The Breland and Breland Demonstration

Marion and Keller Breland worked with B. F. Skinner as students and later established a successful animal training business. They conditioned a variety of animals for circus acts, arcade displays, and movies. In an important paper (Breland & Breland, 1961), they documented occasional instances in which species-specific behavior interfered with operant responses. For example, when training a raccoon to deposit coins in a box, they noted:

The response concerned the manipulation of money by the raccoon (who has "hands" rather similar to those of primates). The contingency for reinforcement was picking up the coins and depositing them in a 5-inch metal box.

Raccoons condition readily, have good appetites, and this one was quite tame and an eager subject. We anticipated no trouble. Conditioning him to pick up the first coin was simple. We started out by reinforcing him for picking up a single coin. Then the metal container was introduced, with the requirement that he drop the coin into the container. Here we ran into the first bit of difficulty: he seemed to have a great deal of trouble letting go of the coin. He would rub it up against the inside of the container, pull it back out, and clutch it firmly for several seconds. However, he would finally turn it loose and receive his food reinforcement. Then the final contingency: we put him on a ratio of 2, requiring that he pick up both coins and put them in the container.

Now the raccoon really had problems (and so did we). Not only could he not let go of the coins, but he spent seconds, even minutes rubbing them together (in a most miserly fashion), and dipping them into the container. He carried on the behavior to such an extent that the practical demonstration we had in mind—a display featuring a raccoon putting money in a piggy bank—simply was not feasible. The rubbing behavior became worse and worse as time went on, in spite of non-reinforcement. (Breland & Breland, 1961, p. 682)

Breland and Breland documented similar instances of what they called instinctive drift in other species. Instinctive drift refers to species-characteristic behavior patterns that became progressively more invasive during training. The term instinctive drift is problematic because the concept suggests a conflict between nature (biology) and nurture (environment). Behavior is said to drift toward its biological roots. There is, however, no need to talk about behavior "drifting" toward some end. Behavior is appropriate to the operating contingencies. Recall that respondent procedures may be embedded in an operant contingency, and this seems to be the case for the Brelands' raccoon.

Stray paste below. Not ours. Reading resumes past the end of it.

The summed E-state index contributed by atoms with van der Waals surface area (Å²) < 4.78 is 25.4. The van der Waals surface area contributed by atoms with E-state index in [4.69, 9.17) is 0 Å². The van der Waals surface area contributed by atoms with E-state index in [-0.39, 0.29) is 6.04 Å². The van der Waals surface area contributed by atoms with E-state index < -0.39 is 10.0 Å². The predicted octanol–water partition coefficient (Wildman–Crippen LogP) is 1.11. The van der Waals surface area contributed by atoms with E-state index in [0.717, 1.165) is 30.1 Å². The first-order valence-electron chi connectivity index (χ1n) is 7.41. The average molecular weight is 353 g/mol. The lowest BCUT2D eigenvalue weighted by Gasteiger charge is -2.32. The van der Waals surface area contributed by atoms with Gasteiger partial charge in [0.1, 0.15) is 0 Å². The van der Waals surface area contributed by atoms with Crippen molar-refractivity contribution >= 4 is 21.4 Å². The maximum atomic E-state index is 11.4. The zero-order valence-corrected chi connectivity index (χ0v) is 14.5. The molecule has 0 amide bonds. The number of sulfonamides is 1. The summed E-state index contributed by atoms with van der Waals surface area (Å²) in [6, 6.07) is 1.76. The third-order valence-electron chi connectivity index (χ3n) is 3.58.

In the raccoon example, the coins were presented just before the animal was reinforced with food. For raccoons, food elicits rubbing and manipulating food items. Since the coins preceded food delivery, they became CSs that elicited the respondent behavior of rubbing and manipulating (coins). This interpretation is supported by the observation that the behavior increased as training progressed. As more and more reinforced trials occurred, there were necessarily more pairings of coins and food. Each pairing increased the strength of the CS(coin) ^ CR(rubbing) relationship, and the behavior became more and more prominent.

Respondent processes also occur as by-products of operant procedures with rats and kids. Rats will hold on to marbles longer than you might expect when they receive food pellets for depositing the marble in a hole. Kids will manipulate tokens or coins prior to banking or exchanging them. The point is that what the Brelands found is not that unusual or challenging to an operant account of behavior.

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